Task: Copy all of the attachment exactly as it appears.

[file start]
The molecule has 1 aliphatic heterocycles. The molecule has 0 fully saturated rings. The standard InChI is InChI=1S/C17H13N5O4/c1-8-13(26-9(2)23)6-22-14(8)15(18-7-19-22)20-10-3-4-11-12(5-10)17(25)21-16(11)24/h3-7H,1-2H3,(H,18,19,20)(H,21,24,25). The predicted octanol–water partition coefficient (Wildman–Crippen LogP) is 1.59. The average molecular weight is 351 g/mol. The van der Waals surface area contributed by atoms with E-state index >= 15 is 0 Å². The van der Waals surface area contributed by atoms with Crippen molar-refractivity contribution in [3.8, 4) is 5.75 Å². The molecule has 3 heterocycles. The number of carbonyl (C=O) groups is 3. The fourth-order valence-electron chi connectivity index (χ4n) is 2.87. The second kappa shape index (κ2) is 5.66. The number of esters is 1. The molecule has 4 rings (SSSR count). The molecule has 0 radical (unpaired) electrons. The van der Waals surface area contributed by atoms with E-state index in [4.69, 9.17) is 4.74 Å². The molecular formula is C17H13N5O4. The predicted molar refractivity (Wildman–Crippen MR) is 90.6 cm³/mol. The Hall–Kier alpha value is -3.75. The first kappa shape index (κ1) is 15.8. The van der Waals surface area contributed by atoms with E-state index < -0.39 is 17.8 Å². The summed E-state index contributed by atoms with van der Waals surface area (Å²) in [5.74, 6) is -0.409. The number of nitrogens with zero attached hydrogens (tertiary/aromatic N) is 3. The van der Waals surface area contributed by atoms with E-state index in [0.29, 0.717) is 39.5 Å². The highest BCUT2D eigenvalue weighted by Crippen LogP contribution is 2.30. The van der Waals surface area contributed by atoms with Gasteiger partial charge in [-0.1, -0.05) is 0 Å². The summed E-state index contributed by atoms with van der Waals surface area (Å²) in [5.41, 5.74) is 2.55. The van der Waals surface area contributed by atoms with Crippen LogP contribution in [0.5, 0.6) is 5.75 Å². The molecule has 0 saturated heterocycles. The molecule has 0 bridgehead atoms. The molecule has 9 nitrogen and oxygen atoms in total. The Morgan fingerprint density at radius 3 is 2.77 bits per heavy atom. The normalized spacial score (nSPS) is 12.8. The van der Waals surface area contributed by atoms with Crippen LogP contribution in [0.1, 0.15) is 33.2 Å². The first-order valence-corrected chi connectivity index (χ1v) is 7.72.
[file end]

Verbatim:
The molecule has 1 aliphatic heterocycles. The molecule has 0 fully saturated rings. The standard InChI is InChI=1S/C17H13N5O4/c1-8-13(26-9(2)23)6-22-14(8)15(18-7-19-22)20-10-3-4-11-12(5-10)17(25)21-16(11)24/h3-7H,1-2H3,(H,18,19,20)(H,21,24,25). The predicted octanol–water partition coefficient (Wildman–Crippen LogP) is 1.59. The average molecular weight is 351 g/mol. The van der Waals surface area contributed by atoms with E-state index >= 15 is 0 Å². The van der Waals surface area contributed by atoms with Crippen molar-refractivity contribution in [3.8, 4) is 5.75 Å². The molecule has 3 heterocycles. The number of carbonyl (C=O) groups is 3. The fourth-order valence-electron chi connectivity index (χ4n) is 2.87. The second kappa shape index (κ2) is 5.66. The number of esters is 1. The molecule has 4 rings (SSSR count). The molecule has 0 radical (unpaired) electrons. The van der Waals surface area contributed by atoms with E-state index in [4.69, 9.17) is 4.74 Å². The molecular formula is C17H13N5O4. The predicted molar refractivity (Wildman–Crippen MR) is 90.6 cm³/mol. The Hall–Kier alpha value is -3.75. The first kappa shape index (κ1) is 15.8. The van der Waals surface area contributed by atoms with E-state index < -0.39 is 17.8 Å². The summed E-state index contributed by atoms with van der Waals surface area (Å²) in [5.74, 6) is -0.409. The number of nitrogens with zero attached hydrogens (tertiary/aromatic N) is 3. The van der Waals surface area contributed by atoms with E-state index in [0.29, 0.717) is 39.5 Å². The highest BCUT2D eigenvalue weighted by Crippen LogP contribution is 2.30. The van der Waals surface area contributed by atoms with Gasteiger partial charge in [-0.1, -0.05) is 0 Å². The summed E-state index contributed by atoms with van der Waals surface area (Å²) in [5.41, 5.74) is 2.55. The van der Waals surface area contributed by atoms with Crippen LogP contribution in [0.5, 0.6) is 5.75 Å². The molecule has 0 saturated heterocycles. The molecule has 0 bridgehead atoms. The molecule has 9 nitrogen and oxygen atoms in total. The Morgan fingerprint density at radius 3 is 2.77 bits per heavy atom. The normalized spacial score (nSPS) is 12.8. The van der Waals surface area contributed by atoms with Crippen LogP contribution in [0.1, 0.15) is 33.2 Å². The first-order valence-corrected chi connectivity index (χ1v) is 7.72.